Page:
A Publication
of Reliable Methods
for the Preparation
of Organic Compounds
Annual Volume
Org. Synth. 1963, 43, 9
DOI: 10.15227/orgsyn.043.0009
[Cyclopropane, bromo-]
Submitted by John S. Meek and David T. Osuga1.
Checked by F. S. Fawcett and B. C. McKusick.
1. Procedure
Twenty-four grams (0.11 mole) of red mercuric oxide (Note 1) and 60 ml. of freshly distilled 1,1,2,2-tetrachloroethane are placed in a 250-ml. three-necked flask equipped with a dropping funnel, a reflux condenser, and a stirrer. A solution of 32.2 g. (0.20 mole) of bromine and 17.2 g. (0.20 mole) of cyclopropanecarboxylic acid in 50 ml. of tetrachloroethane is added dropwise to the stirred suspension of mercuric oxide over a period of 45 minutes, the flask being kept in a water bath at 30–35° (Note 2). The mixture is stirred after the addition of the reactants until the evolution of carbon dioxide ceases.
The flask is then cooled in ice water, and the contents are filtered with as little suction as possible (Note 3). The filter cake is pressed dry and washed with three 15-ml. portions of tetrachloroethane first used to rinse out the flask. The combined filtrates are dried with a little calcium chloride. Sometimes the solution contains a little bromine; it is removed by adding allyl alcohol dropwise until the bromine color is discharged (usually 0.5–1.0 ml. suffices).
The solution is decanted into a 200-ml. round-bottomed flask containing a carborundum chip. The material is distilled through a 20-cm. column of glass helices or a 30-cm. spinning-band column. The fore-run boiling below 75°/760 mm. is bromocyclopropane pure enough for most purposes; weight 9.8–11.2 g. (41–46%); nD25 1.455–1.459; d426 1.506 (Note 4). Redistillation of this product gives pure bromocyclopropane, b.p. 69°/760 mm., nD25 1.4570, with but slight loss (Note 5).
2. Notes
1. The mercuric oxide used was Mallinckrodt or Baker powdered red mercuric oxide, analytical reagent grade. Old mercuric oxide gives variable results and may lower the yield. The 1,1,2,2-tetrachloroethane used was a technical grade and was distilled to make sure no low-boiling impurities were present. Reagent-grade solvent has been used without distillation. The vapors of this chlorinated hydrocarbon are toxic, and its distillation as well as the reaction should be carried out in a hood. Suitable cyclopropanecarboxylic acid2 is obtainable from Aldrich Chemical Company.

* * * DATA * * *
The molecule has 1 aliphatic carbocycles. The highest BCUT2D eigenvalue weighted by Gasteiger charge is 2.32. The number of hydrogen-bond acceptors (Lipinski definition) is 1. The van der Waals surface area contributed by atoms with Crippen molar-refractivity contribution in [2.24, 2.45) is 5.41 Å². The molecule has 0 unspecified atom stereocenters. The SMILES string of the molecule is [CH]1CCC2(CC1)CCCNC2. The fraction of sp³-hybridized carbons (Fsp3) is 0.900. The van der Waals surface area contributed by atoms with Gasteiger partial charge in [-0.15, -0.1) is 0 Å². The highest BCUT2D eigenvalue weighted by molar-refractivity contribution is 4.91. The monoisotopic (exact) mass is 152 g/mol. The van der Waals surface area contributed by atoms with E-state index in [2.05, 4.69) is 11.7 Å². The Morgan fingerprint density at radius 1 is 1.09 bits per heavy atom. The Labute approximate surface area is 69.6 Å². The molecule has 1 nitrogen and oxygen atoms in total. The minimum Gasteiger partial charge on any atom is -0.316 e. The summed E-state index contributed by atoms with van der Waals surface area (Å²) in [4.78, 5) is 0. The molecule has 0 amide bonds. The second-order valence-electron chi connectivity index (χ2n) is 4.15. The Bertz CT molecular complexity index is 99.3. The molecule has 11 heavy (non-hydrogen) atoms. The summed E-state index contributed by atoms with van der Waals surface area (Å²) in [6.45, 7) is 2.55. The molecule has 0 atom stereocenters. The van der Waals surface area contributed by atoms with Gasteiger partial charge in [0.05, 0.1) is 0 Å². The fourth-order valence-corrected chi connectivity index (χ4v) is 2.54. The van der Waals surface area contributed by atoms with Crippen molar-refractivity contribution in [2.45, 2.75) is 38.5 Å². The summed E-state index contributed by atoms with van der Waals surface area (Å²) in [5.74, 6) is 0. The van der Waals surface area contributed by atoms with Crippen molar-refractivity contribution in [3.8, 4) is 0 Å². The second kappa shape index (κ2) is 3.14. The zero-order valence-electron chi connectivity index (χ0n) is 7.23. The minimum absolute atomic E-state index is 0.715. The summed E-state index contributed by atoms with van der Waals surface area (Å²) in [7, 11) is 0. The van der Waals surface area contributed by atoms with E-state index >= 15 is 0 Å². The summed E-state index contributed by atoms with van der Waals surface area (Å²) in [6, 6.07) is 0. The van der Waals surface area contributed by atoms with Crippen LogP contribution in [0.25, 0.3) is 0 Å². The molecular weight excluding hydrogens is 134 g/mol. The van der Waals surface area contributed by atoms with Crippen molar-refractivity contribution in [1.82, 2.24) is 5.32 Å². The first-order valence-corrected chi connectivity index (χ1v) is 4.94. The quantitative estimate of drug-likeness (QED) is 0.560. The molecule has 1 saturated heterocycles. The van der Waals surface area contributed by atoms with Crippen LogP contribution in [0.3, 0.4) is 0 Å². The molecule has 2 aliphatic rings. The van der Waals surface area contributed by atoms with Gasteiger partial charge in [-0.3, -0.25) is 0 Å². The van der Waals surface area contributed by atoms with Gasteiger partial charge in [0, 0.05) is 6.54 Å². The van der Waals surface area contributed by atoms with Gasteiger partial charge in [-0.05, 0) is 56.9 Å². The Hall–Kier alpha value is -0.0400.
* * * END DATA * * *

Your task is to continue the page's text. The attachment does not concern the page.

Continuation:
2. The reaction starts spontaneously and is mildly exothermic. Moderating the temperature by use of a water bath diminishes the amount of bromine and product carried off by the carbon dioxide evolved. The reaction can be followed by use of a tetrachloroethane bubbler, and at the end of the reaction the solvent in the bubbler can be used to wash the mercuric bromide. The checkers followed the reaction with a wet test meter presaturated with carbon dioxide; 52–60% of the theoretical amount of carbon dioxide was evolved.
3. The checkers used a sintered glass pressure filter (Corning Glass Works, Cat. No. 34020) rather than a suction filter in order to minimize evaporation losses. An ordinary water aspirator can cause the mixture to boil at room temperature. The flask and filter can be cleaned readily with a little acetone, which dissolves mercuric bromide rapidly.
4. Once the boiling point starts to rise, it goes up quite rapidly. The fractions collected between 75° and 90° contain a little product and can be reworked if a second distillation is carried out.
5. After publication of this procedure, the submitters increased the yield to 53–65% by the following modification. A Barrett distilling receiver and thermometer are added to the described apparatus. A mixture of 60 ml. of undistilled technical 1,1,2,2-tetrachloroethane, 27.5 g. (0.125 mole) of mercuric oxide, and 21.5 g. (0.25 mole) of cyclopropane-carboxylic acid is heated to remove 10 ml. of solvent and water; during the distillation the mercuric oxide dissolves to form a solution of mercuric cyclopropanecarboxylate. The solution is cooled to about 70°, the distilling receiver is removed, and 40 g. (0.25 mole) of bromine is added dropwise with swirling over a period of 15–20 minutes. Mercuric bromide starts to precipitate when 50–75% of the bromine has been added and may cause frothing if the last of the bromine is added too rapidly. The evolution of carbon dioxide tapers off and ceases about 15 minutes after addition is complete; the reaction temperature is about 55° at this point. Any bromine color is discharged with allyl alcohol as described above. The condenser is replaced by one of the distillation columns specified above, and the reaction mixture is distilled without filtration. Stirring helps, but is not essential, for the finely divided mercuric bromide does not cause bumping. The yield of bromocyclopropane having the properties given above is 16–17 g. (53–56%).